There’s a supernova occurring right now in NGC 5643

Meet “Bob,” the second Type Ia supernova in the galaxy since 2013
By | Published: March 15, 2017 | Last updated on May 18, 2023
Racheal Beaton / Carnegie Institution for Science and Andrew Monson

When most people hear the word supernova, they envision a massive star reaching the end of its life and exploding outwards to leave a ghostly remnant in its place. This is called a Type II supernova — the spectacular Supernova 1987A, which recently celebrated its 30th anniversary, was a Type II. Alternatively, a Type Ia supernova occurs when a white dwarf, the remnant of a Sun-like star, grows too massive after stripping a binary companion star of its outer layers. When the white dwarf reaches a critical mass, a runaway fusion reaction occurs in its core and the star explodes in a Type Ia supernova. Such a supernova has just been spotted occurring in a galaxy about 55 million light-years away.

The supernova which was officially announced via Astronomer’s Telegram after an excited tweet by Rachael Beaton at the the Observatories of the Carnegie Institution for Science in Pasadena, CA, and known as 2017cbv (though Beaton has nicknamed it Bob), the explosion was spotted in NGC 5643, a spiral galaxy in the constellation Lupus. The area of the sky it inhabits is also part of the area covered by the Carnegie-Irvine Galaxy Survey, a project aimed at gathering optical and near-infrared images of bright Southern Hemisphere galaxies. NGC 5643 was also the home galaxy of SN 2013aa, which occurred in early 2013.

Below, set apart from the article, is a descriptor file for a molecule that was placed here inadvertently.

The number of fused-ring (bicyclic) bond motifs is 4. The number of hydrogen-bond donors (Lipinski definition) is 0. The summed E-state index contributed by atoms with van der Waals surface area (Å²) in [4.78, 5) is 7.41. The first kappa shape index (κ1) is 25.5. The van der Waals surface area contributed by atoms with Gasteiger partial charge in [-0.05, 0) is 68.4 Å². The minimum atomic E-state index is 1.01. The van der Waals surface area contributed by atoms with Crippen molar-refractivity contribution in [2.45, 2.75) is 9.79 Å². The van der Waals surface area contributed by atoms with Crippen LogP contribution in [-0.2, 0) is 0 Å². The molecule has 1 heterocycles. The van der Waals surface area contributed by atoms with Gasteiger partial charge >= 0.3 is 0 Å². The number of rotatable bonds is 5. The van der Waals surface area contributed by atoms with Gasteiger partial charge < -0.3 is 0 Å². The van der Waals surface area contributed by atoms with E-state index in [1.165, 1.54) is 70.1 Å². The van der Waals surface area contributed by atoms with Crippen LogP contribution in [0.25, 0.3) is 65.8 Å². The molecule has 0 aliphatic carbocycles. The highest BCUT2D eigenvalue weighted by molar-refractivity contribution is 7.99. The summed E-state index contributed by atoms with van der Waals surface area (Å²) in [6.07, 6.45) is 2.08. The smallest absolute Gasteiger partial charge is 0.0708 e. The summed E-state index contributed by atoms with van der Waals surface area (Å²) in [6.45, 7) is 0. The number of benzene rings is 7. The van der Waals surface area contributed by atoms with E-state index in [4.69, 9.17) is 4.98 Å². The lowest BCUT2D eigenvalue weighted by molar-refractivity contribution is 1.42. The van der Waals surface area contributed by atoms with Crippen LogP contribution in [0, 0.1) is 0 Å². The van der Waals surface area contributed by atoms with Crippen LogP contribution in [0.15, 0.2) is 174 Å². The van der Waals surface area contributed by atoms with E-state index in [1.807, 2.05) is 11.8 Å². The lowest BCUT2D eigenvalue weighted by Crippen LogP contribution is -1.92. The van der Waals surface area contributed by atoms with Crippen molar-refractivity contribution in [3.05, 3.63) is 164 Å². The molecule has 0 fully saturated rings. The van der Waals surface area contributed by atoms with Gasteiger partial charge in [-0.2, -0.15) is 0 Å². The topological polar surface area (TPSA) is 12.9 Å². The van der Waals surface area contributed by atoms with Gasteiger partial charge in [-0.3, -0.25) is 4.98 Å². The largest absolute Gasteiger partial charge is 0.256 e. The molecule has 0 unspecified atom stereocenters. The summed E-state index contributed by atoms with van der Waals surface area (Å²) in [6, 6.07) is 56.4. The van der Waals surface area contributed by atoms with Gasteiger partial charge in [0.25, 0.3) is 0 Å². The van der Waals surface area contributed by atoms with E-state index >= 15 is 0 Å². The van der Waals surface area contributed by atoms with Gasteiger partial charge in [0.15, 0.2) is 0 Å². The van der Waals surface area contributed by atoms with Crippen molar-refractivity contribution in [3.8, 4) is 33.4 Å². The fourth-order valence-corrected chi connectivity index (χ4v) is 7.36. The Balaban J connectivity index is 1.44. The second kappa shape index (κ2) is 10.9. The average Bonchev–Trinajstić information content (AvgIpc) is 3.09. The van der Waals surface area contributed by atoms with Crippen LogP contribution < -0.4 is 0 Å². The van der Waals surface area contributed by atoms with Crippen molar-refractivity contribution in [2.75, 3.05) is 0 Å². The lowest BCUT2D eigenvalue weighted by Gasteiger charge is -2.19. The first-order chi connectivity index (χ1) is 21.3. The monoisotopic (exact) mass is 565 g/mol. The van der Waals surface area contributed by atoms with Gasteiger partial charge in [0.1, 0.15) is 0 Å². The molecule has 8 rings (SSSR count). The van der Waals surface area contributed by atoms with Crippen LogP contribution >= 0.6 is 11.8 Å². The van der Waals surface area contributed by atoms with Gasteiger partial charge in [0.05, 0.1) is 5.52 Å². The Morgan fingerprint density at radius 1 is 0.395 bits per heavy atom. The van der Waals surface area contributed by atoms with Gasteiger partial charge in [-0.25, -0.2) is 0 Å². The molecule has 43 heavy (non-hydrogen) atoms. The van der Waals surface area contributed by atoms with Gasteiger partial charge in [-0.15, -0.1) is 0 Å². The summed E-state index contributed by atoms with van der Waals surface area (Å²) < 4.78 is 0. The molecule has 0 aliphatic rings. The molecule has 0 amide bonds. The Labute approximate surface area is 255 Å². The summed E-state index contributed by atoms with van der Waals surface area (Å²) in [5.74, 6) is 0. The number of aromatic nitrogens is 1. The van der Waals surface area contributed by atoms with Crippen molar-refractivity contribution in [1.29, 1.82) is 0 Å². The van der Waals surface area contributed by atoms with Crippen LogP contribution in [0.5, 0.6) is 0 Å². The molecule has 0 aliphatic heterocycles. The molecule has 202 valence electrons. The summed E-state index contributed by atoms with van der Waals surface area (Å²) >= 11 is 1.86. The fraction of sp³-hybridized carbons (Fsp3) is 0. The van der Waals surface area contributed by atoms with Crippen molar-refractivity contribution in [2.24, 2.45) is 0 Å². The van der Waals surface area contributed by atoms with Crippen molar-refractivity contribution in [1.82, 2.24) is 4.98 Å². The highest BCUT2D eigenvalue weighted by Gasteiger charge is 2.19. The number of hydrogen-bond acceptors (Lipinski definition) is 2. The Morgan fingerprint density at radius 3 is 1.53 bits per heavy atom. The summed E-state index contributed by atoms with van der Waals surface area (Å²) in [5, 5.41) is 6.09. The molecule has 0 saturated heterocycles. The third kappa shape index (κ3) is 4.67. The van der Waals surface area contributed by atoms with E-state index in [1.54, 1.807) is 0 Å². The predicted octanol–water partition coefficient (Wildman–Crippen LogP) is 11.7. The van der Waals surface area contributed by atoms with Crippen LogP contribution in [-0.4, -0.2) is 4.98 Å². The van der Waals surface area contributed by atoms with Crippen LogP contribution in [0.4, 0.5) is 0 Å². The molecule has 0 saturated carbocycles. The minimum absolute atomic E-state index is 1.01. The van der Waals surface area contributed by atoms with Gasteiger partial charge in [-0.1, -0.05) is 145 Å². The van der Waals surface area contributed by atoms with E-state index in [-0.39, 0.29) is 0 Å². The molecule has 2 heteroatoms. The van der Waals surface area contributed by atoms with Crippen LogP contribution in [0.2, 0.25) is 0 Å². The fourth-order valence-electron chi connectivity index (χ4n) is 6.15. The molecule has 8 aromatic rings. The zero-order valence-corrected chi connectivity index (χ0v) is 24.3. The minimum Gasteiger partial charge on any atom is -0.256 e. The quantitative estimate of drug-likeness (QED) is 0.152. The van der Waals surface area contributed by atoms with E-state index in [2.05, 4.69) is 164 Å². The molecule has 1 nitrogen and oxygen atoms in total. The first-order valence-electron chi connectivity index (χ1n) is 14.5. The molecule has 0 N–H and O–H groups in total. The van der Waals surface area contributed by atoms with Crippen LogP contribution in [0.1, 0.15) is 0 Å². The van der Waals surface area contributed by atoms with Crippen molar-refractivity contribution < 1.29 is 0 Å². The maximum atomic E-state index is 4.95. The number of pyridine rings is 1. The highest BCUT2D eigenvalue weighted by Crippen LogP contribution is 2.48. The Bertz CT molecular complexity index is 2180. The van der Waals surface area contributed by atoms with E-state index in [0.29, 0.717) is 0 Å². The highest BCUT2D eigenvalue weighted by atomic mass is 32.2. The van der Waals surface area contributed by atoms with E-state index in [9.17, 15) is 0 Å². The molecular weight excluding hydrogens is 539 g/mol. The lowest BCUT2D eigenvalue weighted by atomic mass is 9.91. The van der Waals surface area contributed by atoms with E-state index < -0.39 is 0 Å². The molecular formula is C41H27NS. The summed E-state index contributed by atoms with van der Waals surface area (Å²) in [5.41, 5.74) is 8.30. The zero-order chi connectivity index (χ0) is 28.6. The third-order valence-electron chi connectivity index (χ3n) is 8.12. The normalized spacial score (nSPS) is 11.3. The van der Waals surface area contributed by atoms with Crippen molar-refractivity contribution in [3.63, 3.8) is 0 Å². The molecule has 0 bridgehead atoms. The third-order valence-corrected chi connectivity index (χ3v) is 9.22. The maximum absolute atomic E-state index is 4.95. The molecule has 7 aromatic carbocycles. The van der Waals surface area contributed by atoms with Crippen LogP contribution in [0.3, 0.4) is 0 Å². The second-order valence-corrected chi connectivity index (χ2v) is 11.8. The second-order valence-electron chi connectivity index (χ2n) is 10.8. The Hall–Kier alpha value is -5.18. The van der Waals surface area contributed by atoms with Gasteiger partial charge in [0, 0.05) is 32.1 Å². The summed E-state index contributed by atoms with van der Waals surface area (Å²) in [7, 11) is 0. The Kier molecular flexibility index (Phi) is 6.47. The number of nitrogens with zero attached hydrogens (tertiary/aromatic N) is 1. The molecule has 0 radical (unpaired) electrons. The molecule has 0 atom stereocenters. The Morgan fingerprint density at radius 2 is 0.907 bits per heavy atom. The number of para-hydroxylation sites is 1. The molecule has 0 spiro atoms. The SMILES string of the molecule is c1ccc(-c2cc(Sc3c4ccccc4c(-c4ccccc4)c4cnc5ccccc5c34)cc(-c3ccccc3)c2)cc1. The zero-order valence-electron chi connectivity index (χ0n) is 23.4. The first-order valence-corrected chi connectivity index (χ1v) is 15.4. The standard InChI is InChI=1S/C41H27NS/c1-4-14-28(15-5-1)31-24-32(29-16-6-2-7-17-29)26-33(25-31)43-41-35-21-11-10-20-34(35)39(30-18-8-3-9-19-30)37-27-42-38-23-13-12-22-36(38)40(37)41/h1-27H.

Type Ia supernovae play an extremely important role as rungs on the astronomical distance ladder that allows astronomers to measure the distance to faraway galaxies. They’ve also played a critical role in measuring the accelerating expansion of the universe. Because they occur in white dwarfs of exactly the same mass every time (that critical mass mentioned earlier: about 1.4 times the mass of the Sun), Type Ia supernovae are always the same brightness, which means astronomers can use them as standard candles. Knowing how bright the explosion is in terms of absolute luminosity allows astronomers to then work backwards to calculate the distance to the object based on how bright it appears.

But the word “exactly” is perhaps a bit misleading. Not every star system in which a Type Ia supernova occurs can be exactly the same. Moreover, events in the real world do not always reflect the precise nature of theoretical calculations — as in, some white dwarfs might explode at a mass slightly under 1.4 solar masses, while others might grow a little heavier than this limit before exploding. The fact that 2017cbv is the second recorded Type Ia supernova to occur in NGC 5643 is thus extremely valuable. By comparing the distance to the galaxy as calculated from each supernova, astronomers can better characterize the real-world variance in supernova Type Ia magnitudes that occur, which in turn will improve the accuracy of using these events to measure distance.